Chester Community is managed by a firm headed by Montgomery County lawyer and major GOP donor Vahan Gureghian, which has added political overtones to the controversy. Wolf is a first-term Democrat who has enjoyed strong support from public school teachers.

A Chester Community School spokesman, A. Bruce Crawley, said a "disproportionate amount of focus" is on Chester Upland - a poor, mostly African American district - when some others, such as the wealthier Lower Merion, pay more for special-ed students.

Blaming CCCS for deficits in the school district when it has been state-controlled since 1994 is "disingenuous," he said.

Critics note that when the Pennsylvania charter law was passed in 1997, lawmakers expected the schools to be small, experimental projects and not the large-scale competitor for public students that they have become. The state's charter enrollment has spiked from just under 19,000 in 2000 to 128,716 in 2013-14, with many of those gains in lower-income communities.

Pennsylvania's complicated formula for funding charter schools takes into account the proportion of each district's special-education students. Statewide, that average is just under 16 percent. But in Chester Upland, 24 percent of the students require special education.

Advocates for conventional public schools say that charters are already receiving considerably more than it costs to educate each student, and that the reimbursement formula treats all special-ed students the same, even though certain disabilities lead to higher costs.

The rate is based largely on what traditional public schools spend to educate students with more severe problems, such as autism, even though charters tend to attract students with lower-cost issues, such as speech impairment. That, critics claim, creates a vicious circle in which charters receive millions more than their actual costs.David Lapp, a staff attorney with The Education Law Center, said parents of children with more severe disabilities are less likely to send their kid to a charter because they often don't have established track records or the right facilities for intensive special education.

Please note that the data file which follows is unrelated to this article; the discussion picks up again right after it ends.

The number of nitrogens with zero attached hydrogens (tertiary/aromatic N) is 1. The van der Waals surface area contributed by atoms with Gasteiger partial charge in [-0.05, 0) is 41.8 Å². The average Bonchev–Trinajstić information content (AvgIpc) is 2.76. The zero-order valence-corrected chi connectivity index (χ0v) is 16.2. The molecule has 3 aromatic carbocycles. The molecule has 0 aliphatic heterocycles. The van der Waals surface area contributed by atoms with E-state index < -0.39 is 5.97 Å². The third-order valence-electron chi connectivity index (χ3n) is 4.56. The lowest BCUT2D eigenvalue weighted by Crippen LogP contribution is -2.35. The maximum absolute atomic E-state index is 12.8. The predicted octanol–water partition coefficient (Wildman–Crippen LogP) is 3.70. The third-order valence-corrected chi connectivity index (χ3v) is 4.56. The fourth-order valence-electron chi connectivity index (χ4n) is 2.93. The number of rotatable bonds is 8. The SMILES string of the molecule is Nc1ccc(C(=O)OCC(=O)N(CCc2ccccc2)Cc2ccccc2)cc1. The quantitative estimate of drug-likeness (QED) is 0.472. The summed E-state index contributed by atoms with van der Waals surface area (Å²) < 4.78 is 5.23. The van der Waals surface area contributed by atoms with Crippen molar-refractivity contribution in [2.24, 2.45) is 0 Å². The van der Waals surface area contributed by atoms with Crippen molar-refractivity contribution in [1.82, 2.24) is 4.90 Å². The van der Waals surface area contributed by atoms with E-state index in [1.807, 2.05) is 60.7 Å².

Lapp said charters - which can't legally discriminate - might tell a parent the school can set up an autistic support classroom but stress they've never had one before. The message parents hear, he said, is "'Do they really want me there? Do they know what they're doing?'"

The sharp cuts the Wolf administration wants in Chester Upland are based on recommendations of a 2013 bipartisan legislative commission. Officials are also asking for reimbursement cuts to online cyber-charter schools - a move that would save the district an additional $4 million.

A proposal to slash cyber-charter reimbursements statewide has stalled amid the ongoing budget stalemate in Harrisburg. Meanwhile, other Pennsylvania districts are seeking new strategies to combat the soaring cost of reimbursing charters.

The Bethlehem Area school board - which recently sent taxpayers a notice blaming charters for increased levies - this month voted to withhold $304,615 in charter reimbursements, the amount it says it hasn't received from Harrisburg because of the budget impasse.